Hazardous bushfire smoke has caused chaos in Melbourne, forcing public pools to shut down, horse racing to be abandoned, tradies to walk off the job and delays to the start of the Australian Open qualifiers.
Victorians started Tuesday breathing in some of the worst air in the world due to smoke blowing down from bushfires in the state's east and NSW.
The thick blanket of smoke is stretching through fire-ravaged Gippsland, past Melbourne to Geelong, prompting people to seek shelter inside and setting off fire alarms.
For the first four hours of Tuesday, fine particles in the air were deemed hazardous before dropping to very poor.
Former world tennis no.1 Maria Sharapova struggled in the heat and smoke, with her Kooyong Classic match called off late in the second set.
Taking on German Laura Siegemund in the Australian Open warm-up tournament, the players and officials decided to stop play at 5-5 in the second set.
In the Australian Open qualifiers in Melbourne, Dalila Jakupovic was forced to retire from her match on Tuesday after appearing to have a coughing fit.
CFMEU, the state’s construction union, has urged all builders to stop their outdoor work, according to the ABC.
Sunday vs This morning (same spot) pic.twitter.com/SicWgKkQ3b— Brehensen & Sledges 🙂👍 (@k_morrissey) January 13, 2020
A spokesman said the smoke was not only effecting the tradies’ health, but reduced their visibility.
Eight horse races at Werribee were cancelled on Tuesday morning because of poor air quality.
More than 110 breathing-relating calls were made to Ambulance Victoria between midnight to 11am, while metropolitan firefighters responded to 220 false alarms since 10pm Monday.
Senior forecaster for the Bureau of Meteorology Dean Stewart said southwest winds on Wednesday should start lifting the smoke haze, but will also bring sporadic thunderstorms.
Health risks of bushfire smoke
The state's Chief Health Officer, Dr Brett Sutton, said while the air quality level remained hazardous, everyone including healthy people were at risk.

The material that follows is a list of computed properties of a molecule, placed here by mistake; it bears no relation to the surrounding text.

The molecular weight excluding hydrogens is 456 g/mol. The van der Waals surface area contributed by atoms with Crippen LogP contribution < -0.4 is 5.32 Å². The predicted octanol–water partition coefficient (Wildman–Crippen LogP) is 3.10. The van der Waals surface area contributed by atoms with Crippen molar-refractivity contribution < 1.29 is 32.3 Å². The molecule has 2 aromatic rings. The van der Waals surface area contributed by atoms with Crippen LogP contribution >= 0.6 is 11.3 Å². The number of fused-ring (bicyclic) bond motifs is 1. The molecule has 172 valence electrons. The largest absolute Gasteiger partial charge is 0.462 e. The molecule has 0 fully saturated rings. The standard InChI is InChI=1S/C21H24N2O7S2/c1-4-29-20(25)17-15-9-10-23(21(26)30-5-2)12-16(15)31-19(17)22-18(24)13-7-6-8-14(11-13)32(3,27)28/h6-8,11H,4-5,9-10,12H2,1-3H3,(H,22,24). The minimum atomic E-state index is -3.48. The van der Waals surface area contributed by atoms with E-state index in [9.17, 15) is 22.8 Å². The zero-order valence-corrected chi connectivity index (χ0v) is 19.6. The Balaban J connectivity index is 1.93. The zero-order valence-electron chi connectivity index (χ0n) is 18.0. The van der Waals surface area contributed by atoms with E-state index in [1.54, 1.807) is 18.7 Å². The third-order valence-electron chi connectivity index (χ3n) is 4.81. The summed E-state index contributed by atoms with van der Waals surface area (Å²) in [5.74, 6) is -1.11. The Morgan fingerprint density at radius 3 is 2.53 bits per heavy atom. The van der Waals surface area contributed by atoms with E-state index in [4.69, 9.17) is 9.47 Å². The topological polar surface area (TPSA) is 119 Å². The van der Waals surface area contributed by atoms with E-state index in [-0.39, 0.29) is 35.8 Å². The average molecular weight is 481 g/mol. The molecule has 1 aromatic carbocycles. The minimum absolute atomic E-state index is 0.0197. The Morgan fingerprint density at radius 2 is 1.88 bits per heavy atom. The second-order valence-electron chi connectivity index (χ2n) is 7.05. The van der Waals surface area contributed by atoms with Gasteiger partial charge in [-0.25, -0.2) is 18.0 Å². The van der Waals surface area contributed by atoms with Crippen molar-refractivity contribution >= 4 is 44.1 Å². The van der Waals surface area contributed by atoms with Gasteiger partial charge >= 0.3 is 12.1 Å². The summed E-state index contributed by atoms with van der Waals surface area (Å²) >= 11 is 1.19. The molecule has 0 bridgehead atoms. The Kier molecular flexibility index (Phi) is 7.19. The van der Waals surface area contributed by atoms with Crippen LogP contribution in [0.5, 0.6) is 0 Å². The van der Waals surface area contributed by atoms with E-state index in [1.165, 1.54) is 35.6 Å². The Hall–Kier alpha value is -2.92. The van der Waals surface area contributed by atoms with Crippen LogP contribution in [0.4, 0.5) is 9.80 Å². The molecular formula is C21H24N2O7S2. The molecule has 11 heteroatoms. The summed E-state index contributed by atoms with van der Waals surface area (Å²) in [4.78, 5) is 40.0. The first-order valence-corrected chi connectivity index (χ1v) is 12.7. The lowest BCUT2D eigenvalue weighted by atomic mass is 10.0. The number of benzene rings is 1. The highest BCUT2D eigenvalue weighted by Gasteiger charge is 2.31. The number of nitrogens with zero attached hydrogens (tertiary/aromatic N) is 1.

But vulnerable groups - children aged under 14, people over 65 years, pregnant women and those with pre-existing medical conditions - should take extra care and stay inside.
The Royal Australasian College of Physicians, which represents more than 17,000 doctors, says Australia is in uncharted territory when it comes to assessing the long-term health effects of the current bushfire season.
Davila Jakupovic retires after suffering a horrendous coughing fit and breathing difficulties in the heavy, polluted air in Melbourne. Awful scenes pic.twitter.com/EPQUlf9DpF— Simon Briggs (@simonrbriggs) January 14, 2020
Respiratory expert and RACP president-elect Professor John Wilson said a comprehensive and coordinated public health response was needed.
"This is an unprecedented public health crisis and we don't yet know the impact this prolonged exposure to bushfire smoke is going to have," he said.
"Since the bushfire crisis began, doctors have already seen an increase in patients presenting with respiratory issues.
"It's critical that there is a comprehensive and coordinated response to this health crisis, and that all who need healthcare have timely access to expert health services."
It is crucial to also keep mental health impacts in mind when considering the effects of the bushfire disaster, Professor Wilson said.
Firefighters granted brief reprieve
While the cooler air has spread the thick smoke, it has allowed for fire crews to ramp up containment lines and relief efforts for the communities hit by fire across East Gippsland and the northeast.
There are 16 fires still burning in Victoria and 1.4 million hectares burnt, killing four men and destroying 353 homes and 548 other structures.
Fires at Cann River and Tamboon in East Gippsland and at Abbeyard in the high country continue to be the most active, with watch and act alerts issued for all.
Firefighters have been helped by the military in clearing roads to get land access to cut-off communities, which have been only accessible by air or sea for two weeks.
Canadian and US firefighters are also helping in the alpine region fires.
The state government on Tuesday announced a $2.55 million inquiry into the fires, led by inspectorate general of emergency management Tony Pearce.
Premier Daniel Andrews said the inquiry was the right level of response because the fire season still had months to go and Victoria already held a royal commission into the 2009 Black Saturday fires.
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